This year marks the centennial of the entry of the United States into World War One. To help commemorate this anniversary in Lowell, each week during 2017 and 2018, I hope to post the daily headlines that appeared in Lowell newspapers at that time.
The United States formally declared war on Germany on April 6, 1917. Today, we look at the two weeks that preceded that declaration.
March 20, 1917 – Tuesday – War orders given to Navy: Officials admit state of war exists. Further steps to protect American lives and property against U-boats. US ships may cooperate with British and French fleets to clear submarines out of shipping lanes. Change in road grade at new bridge will cost $8450. This new plan is the outgrowth of agitation instigated by members of the Pawtucketville Improvement association.
March 21, 1917 – Wednesday – President calls extra session of Congress for April 2. President Wilson issues proclamation calling extraordinary session to act “on grave questions of national policy.” Congress will declare state of war exists and give president full power to defend rights and interests of United States. City Council votes to borrow $70,000 for macadam paving. Local doctor charged with unlawfully prescribing drugs for women. Dr. William C. McLean arraigned in Police Court this morning. Police allege that he prescribed cocaine for person whom he knew to be habitual user of drugs.
March 22, 1917 – Thursday – U.S. Rushes war plans. Germany must yield before reported offer to mediate will be considered. Old Bartlett school gutted by fire at early hour this morning. Building was being used as vocational school for boys.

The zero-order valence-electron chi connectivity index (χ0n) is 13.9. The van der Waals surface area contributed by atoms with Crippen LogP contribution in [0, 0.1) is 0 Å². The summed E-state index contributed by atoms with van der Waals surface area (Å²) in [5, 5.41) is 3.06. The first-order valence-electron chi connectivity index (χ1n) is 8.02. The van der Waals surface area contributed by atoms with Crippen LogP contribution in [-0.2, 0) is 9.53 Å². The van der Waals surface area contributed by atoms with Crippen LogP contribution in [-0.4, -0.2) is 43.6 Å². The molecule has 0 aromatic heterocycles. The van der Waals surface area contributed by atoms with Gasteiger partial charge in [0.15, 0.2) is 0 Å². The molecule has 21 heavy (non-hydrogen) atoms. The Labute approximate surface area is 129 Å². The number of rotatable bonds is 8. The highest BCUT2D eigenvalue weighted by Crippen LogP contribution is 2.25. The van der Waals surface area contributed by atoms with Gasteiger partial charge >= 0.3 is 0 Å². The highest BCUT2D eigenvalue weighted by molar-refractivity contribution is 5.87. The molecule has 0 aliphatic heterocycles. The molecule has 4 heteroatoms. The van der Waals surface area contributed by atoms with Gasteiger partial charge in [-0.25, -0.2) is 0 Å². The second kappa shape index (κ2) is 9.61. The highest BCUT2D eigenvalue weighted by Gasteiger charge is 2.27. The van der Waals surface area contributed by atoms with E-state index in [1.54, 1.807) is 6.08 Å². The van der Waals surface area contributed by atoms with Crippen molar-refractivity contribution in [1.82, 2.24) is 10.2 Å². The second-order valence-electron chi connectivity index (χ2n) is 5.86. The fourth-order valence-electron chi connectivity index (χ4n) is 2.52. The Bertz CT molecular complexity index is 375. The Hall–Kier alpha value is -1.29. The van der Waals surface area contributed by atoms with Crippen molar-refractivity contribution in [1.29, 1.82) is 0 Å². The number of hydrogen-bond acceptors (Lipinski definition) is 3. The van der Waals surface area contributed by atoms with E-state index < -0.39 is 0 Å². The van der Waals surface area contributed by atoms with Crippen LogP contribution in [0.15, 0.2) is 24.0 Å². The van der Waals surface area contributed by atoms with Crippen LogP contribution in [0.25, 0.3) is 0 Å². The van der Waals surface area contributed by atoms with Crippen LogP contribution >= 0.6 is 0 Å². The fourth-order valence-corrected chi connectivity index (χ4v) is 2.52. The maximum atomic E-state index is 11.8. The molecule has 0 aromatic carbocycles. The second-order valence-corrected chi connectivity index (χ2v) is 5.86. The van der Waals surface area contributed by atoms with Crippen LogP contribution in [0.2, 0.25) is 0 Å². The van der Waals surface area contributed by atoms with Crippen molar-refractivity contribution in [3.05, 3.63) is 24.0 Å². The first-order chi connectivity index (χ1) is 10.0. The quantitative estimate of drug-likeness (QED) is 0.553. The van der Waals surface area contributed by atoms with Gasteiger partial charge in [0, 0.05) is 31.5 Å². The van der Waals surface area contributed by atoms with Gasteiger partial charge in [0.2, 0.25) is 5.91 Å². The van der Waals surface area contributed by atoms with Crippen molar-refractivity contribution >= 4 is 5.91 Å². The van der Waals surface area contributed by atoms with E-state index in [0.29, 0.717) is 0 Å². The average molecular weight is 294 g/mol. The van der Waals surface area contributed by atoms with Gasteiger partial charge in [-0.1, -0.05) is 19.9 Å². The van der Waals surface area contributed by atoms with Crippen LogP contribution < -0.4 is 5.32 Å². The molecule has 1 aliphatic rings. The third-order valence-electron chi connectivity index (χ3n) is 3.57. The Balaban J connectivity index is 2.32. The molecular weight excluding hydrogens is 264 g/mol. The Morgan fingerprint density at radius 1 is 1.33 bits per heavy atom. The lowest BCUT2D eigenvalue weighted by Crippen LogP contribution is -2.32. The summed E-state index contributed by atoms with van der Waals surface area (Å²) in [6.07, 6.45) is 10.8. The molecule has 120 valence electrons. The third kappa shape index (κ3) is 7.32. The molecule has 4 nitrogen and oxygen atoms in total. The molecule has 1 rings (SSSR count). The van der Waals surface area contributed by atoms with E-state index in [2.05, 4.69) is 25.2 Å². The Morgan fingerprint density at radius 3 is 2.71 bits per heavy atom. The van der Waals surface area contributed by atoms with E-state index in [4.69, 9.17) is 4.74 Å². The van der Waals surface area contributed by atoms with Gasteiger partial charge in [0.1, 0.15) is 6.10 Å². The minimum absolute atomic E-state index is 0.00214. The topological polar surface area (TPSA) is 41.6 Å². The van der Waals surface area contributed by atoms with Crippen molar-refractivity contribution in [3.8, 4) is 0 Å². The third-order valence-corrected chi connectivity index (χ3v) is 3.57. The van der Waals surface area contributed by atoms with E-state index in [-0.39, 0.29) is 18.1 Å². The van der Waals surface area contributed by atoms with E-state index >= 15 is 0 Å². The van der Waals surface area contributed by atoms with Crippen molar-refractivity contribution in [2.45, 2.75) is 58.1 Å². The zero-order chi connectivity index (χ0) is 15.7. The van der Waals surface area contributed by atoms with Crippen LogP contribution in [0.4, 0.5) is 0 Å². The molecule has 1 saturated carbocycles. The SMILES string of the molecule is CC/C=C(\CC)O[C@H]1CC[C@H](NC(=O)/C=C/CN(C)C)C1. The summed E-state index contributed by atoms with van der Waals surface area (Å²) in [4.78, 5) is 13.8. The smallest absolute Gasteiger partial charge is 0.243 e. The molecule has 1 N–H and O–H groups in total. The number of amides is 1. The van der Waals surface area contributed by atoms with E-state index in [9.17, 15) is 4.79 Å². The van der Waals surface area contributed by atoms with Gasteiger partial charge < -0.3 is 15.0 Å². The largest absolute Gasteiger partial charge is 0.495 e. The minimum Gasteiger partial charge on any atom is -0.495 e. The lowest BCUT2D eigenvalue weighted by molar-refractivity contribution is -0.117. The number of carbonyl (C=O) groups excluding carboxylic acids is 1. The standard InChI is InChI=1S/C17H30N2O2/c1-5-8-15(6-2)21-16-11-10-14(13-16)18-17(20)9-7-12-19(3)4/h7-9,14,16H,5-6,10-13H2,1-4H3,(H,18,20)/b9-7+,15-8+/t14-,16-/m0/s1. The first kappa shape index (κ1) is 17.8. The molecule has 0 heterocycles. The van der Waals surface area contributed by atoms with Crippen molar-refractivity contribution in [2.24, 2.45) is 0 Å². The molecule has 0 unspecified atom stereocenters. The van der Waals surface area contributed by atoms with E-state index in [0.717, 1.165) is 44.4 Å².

March 23, 1917 – Friday – President Wilson prepares to address Congress. Will outline just what steps he believes Congress should take to meet warlike operations of U-boats. Official report says US ship torpedoed without warning. Kaiser is nervous wreck. Children have no right to play in street, says Mr. Molloy. Lowell Textile School asks $67,000 extra. Mayor O’Donnell wrote to Lowell Electric Light and Lowell Gas Light companies, asking about plans to guard city electrical plants if war comes.
March 26, 1917 – Monday – More troops called out. 32 National Guard regiments ordered into Federal Service. Second and Ninth Regiments of Mass. among first called out by President Wilson. (Lowell’s) Company M mobilized. Soldier boys ready for action. Patriotic meeting at armory in Westford Street was big success. Men Wanted for National Guard
March 27, 1917 – Tuesday – Flat Declaration of War considered by Congress leaders. Belgian workers face slavery, starvation and death. Council votes to call new park “The Cardinal O’Connell Parkway.”
March 28, 1917 – Wednesday – European War News: French push on. Four more regiments of National Guard called out. Company M awaiting orders at armory. State inspector will force issue on school repairs.
March 29, 1917 – Thursday – Widespread unrest in Spain; suspension of constitutional guarantees. German raider sinks Japanese warship in southern Pacific. British victory over Turks in Palestine. Company M still awaits orders at armory. Chaotic condition in Appleton Street (due to laying of new sewer).
March 30, 1917 – Friday – Batteries called into Federal Service; additional Guard forces in Eastern states to be called out. Battery C to be nucleus of new Mass Field Artillery Regiment. Sentiment of country favors declaration of state of war. Lowell Day exercises in public and private schools today. (Lowell Day is April 1 but since that was a Sunday, it was celebrated on Friday, March 30. Lowell Day commemorates the establishment of Lowell as a city in 1836).